Carpal tunnel syndrome caused by a giant lipoma of the hand: A case report
International Journal of Surgery Case Reports , Volume 80
Introduction and importance: Lipomas are common benign tumours which occur in up to 2% of the population. They are classified as giant when larger than 5 cm. Although they are usually asymptomatic, giant lipomas of the hand may cause compression of the underlying tissues. Case presentation: A 62-year-old Caucasian male presented to the Plastic and Reconstructive Surgery outpatient clinic with numbness and pain in his left hand. The numbness in his fingers pointed to compression of the median nerve, as well as the ulnar nerve. He presented with a rapidly progressive swelling in his left palm. An MRI scan of the hand was made, which showed a lipoma of approximately 8,5 cm in diameter. The swelling was surgically removed and sent for histopathological analysis, which confirmed the diagnosis of benign giant lipoma of the hand. Two weeks postoperatively, pain and numbness significantly decreased. Clinical discussion: Neural injury in carpal tunnel syndrome is related to the duration and degree of compression. A giant lipoma is considered malignant until proven otherwise since variants with high potential for metastasizing exist. Distinguishing between a benign tumour and a malignant lipoma is essential, since a more radical treatment plan might be required. Conclusion: Giant lipomas of the hand are a rare cause of carpal tunnel syndrome and a malignant variant should always be suspected. A preoperative MRI scan should be performed. Rapid en bloc excision is necessary in case of compression of the underlying tissues.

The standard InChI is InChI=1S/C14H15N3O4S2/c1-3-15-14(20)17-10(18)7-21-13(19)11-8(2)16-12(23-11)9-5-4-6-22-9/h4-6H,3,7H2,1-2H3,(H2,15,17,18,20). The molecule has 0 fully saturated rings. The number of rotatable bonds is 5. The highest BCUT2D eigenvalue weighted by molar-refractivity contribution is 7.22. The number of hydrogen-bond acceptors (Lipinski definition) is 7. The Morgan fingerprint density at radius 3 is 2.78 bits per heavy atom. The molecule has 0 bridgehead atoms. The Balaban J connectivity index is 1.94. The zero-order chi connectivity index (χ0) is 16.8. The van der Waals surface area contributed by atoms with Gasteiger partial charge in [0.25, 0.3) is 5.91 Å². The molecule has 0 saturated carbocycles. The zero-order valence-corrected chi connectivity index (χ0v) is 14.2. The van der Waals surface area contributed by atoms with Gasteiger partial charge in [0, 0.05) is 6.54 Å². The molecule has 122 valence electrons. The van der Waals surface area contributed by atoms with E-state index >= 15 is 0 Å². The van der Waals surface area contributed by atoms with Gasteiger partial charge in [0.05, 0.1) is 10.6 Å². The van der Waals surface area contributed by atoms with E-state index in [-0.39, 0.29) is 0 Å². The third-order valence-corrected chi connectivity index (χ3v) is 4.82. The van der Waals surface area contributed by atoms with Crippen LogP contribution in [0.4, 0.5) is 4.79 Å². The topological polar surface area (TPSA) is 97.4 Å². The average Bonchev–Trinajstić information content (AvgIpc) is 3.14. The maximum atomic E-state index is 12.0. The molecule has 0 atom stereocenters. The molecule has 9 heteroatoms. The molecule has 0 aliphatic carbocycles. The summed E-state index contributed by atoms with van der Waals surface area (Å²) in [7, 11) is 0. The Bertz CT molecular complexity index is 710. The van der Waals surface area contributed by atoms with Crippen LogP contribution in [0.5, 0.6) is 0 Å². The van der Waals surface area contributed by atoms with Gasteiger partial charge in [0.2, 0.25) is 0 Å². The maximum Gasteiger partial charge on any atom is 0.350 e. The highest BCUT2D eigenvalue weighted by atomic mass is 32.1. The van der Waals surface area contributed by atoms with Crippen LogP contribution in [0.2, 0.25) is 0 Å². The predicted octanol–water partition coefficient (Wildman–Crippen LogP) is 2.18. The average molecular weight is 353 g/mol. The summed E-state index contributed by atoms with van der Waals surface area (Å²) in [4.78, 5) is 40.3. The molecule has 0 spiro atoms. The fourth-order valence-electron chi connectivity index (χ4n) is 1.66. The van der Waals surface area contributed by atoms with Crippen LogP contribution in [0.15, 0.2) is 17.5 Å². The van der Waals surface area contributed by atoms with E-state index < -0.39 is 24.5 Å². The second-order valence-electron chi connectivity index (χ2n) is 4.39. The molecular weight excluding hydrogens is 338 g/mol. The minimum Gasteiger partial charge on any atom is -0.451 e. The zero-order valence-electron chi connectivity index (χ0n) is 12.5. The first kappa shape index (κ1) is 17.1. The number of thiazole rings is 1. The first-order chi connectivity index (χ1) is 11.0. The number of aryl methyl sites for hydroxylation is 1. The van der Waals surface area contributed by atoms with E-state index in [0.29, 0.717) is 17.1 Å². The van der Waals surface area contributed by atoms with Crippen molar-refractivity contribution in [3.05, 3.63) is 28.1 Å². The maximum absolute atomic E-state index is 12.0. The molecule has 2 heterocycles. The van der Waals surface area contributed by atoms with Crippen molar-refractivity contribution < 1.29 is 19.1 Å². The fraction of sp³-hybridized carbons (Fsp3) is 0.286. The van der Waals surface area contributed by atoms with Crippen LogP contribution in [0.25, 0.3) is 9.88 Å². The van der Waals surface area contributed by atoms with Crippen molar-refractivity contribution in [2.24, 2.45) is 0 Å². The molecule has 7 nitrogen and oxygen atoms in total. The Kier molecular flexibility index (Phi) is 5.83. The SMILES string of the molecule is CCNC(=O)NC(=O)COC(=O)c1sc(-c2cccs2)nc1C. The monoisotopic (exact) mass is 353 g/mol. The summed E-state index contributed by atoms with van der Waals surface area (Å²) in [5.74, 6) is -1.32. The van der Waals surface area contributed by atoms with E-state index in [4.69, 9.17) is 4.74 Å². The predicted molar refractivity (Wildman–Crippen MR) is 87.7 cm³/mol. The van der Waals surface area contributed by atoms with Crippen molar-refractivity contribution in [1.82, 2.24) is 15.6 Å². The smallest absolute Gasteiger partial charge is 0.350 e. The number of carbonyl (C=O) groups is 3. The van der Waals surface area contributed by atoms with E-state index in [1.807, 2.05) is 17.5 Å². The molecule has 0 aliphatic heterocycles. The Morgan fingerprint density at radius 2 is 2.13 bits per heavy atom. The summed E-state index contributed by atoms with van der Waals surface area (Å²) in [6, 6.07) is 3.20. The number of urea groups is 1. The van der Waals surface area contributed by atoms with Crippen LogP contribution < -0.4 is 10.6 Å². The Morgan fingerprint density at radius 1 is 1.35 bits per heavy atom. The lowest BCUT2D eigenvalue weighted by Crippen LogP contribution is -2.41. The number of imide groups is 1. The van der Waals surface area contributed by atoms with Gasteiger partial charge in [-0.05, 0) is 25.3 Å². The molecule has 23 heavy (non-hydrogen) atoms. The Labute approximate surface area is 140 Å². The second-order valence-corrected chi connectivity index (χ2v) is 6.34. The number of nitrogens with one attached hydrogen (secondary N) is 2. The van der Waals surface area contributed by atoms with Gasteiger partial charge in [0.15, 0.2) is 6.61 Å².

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Tellier, B. (Belle), Gabrian, M. (Mariam), & Jaquet, J.B. (2021). Carpal tunnel syndrome caused by a giant lipoma of the hand: A case report. International Journal of Surgery Case Reports, 80. doi:10.1016/j.ijscr.2021.105647